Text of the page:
IMPRESSIONS: "Posaka" Kinding Sindaw at LaMaMa, Directed and Choreographed by Potri Ranka Manis
Tradition Bearers and Music Direction: Bai Leonorah Dirampaten Grande, Lynn Buti, Sitti Aria Sangkula Askalani Obesso, Datu Faisal Monal, Nonilon V. Queaño
Martial Artist: Guro Frank Ortega
Actors and Dancers: Hamza Razuman, Margaret Marie Guzman, Brian Balayon, Vanessa Rappa, Emily Goes, Vivian Chow, Andre Igancio Dimapilis, Erno Hornillosa, Jameelah Rose Del Prado Lineses, Joseph Lineses, Diane Camino
When Potri Ranka Manis moved here from Mindanao in 1990, she brought her magic with her. A registered nurse, Manis succored victims of the AIDS epidemic by day. At night, however, she donned ancestral robes, burnt incense, and set about recovering the indigenous traditions of her people.
Kinding Sindaw, the performing arts group Manis founded, celebrated its 30th anniversary on October 20, with a vibrant concert of dance and music at LaMaMa’s Downstairs Theater. The event was titled Posaka, a word loosely translated as “heirloom.” During a pre-performance talk, however, Manis explained that “Posaka” refers to a spirit that travels from one generation to the next. In Mindanao, this spirit lives in an oral tradition of epic story-telling and genealogy; and it inhabits objects of traditional manufacture: brass daggers, musical instruments, patterned fabrics and wooden chests inlaid with mother-of-pearl. These gorgeous relics of indigenous life were on display in the Downstairs Theater lobby; and audience members were invited to inspect them and ask questions before the show.
These and similar objects also took part in the performance, where, in a mystical atmosphere sweetened by incense and prayers, the distinction between animate and inanimate beings sometimes grew vague. Already invested with the life force of their creators, these hand-crafted objects might come to seem larger-than-life, as their handlers “danced” them around the stage. Clearly the Mindanese regard these possessions as treasures, and seek to make them as beautiful as possible---how different from our disposable culture.
In an early segment of Posaka, warriors sparred in ritual combat. Would it ever be possible to separate these men from the symbols they carried---the wooden swords, whose blades they tested reverentially; the narrow shields that doubled as musical instruments rattling as the men shook them; and the fringed headdresses that concealed the warriors’ deadly gaze? No, clearly these objects were essential.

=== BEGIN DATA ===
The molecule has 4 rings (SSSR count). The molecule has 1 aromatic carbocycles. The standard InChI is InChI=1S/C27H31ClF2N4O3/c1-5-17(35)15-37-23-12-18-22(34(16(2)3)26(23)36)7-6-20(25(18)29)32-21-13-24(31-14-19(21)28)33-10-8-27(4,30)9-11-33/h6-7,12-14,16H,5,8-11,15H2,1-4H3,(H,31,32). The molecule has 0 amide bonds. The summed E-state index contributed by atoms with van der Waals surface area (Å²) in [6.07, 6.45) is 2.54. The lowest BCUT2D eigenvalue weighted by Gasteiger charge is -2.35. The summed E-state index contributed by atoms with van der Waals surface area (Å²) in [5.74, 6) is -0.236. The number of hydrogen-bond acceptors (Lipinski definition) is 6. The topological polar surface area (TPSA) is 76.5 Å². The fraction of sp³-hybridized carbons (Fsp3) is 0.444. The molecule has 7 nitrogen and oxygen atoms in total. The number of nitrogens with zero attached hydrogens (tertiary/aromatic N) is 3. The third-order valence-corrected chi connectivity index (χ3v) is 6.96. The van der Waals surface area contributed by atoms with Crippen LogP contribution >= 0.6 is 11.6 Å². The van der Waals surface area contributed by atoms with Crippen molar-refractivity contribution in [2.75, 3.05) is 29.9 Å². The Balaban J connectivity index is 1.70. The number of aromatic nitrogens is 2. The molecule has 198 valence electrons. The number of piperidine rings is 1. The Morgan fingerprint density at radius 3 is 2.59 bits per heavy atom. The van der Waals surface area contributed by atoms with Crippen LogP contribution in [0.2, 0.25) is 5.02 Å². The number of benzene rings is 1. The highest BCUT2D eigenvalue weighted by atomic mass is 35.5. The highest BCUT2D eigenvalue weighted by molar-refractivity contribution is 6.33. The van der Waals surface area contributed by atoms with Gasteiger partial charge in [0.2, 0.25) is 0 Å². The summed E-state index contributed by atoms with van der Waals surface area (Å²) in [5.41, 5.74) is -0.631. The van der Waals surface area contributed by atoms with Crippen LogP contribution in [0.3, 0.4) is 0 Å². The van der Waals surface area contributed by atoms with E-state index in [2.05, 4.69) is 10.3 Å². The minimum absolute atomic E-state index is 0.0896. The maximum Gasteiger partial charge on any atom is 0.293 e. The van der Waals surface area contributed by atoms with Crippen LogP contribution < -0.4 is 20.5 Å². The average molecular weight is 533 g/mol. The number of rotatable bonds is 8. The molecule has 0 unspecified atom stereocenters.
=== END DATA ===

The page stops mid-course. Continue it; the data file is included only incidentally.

Later, a bevy of women wearing crowns on their heads entered with mincing steps. Seating themselves on the floor, these princesses anointed one another with unguents served to them on little dishes, and then retreated behind a curtain. When the women emerged, they seemed transformed into goddesses, or apsaras, by the addition of silvery finger-extensions with bangles attached. With palms stretched back and gestures curling, these women seemed to wield supernatural powers.
Manis, the company’s founder, revealed her own shamanistic powers in an episode depicting a ship at sea. This ship, a wooden toy, rested precariously on a scarf stretched in the air, threatening at every moment to overturn and sinking into deep troughs of fabric. No doubt, this vessel would have been lost, if Manis had not conjured over it.
Throughout the show, plaintive singing and humming, the rich tones of kulintang gongs and a xylophone, a mouth harp, and various kinds of drums embedded the action in a complex web of music.
Upstage, a hanging video screen offered close-ups of more “heirloom” objects, and opened a window onto life in the Philippines showing farmers, and children, and buildings devastated by earthquake. We take for granted our ability to see such images, of course, and they seem harmless to us. It may be difficult to understand that the creeping spread of modern technology represents a greater threat to the survival of indigenous cultures than any natural disaster.
Evidently, Filipinos understand old-school colonialism. The final segment of Posaka was a martial arts display showing the whole cast armed with wooden batons, and prepared to defy the next foreign invader. Clearly, they expect an army to show up, and aren’t thinking about televisions, personal computers, and the temptation to own a houseful of electronic gadgets. When their cell phones ring, however, and modernity calls with an alluring sales-pitch, chances are they will drop their defensive posture and answer.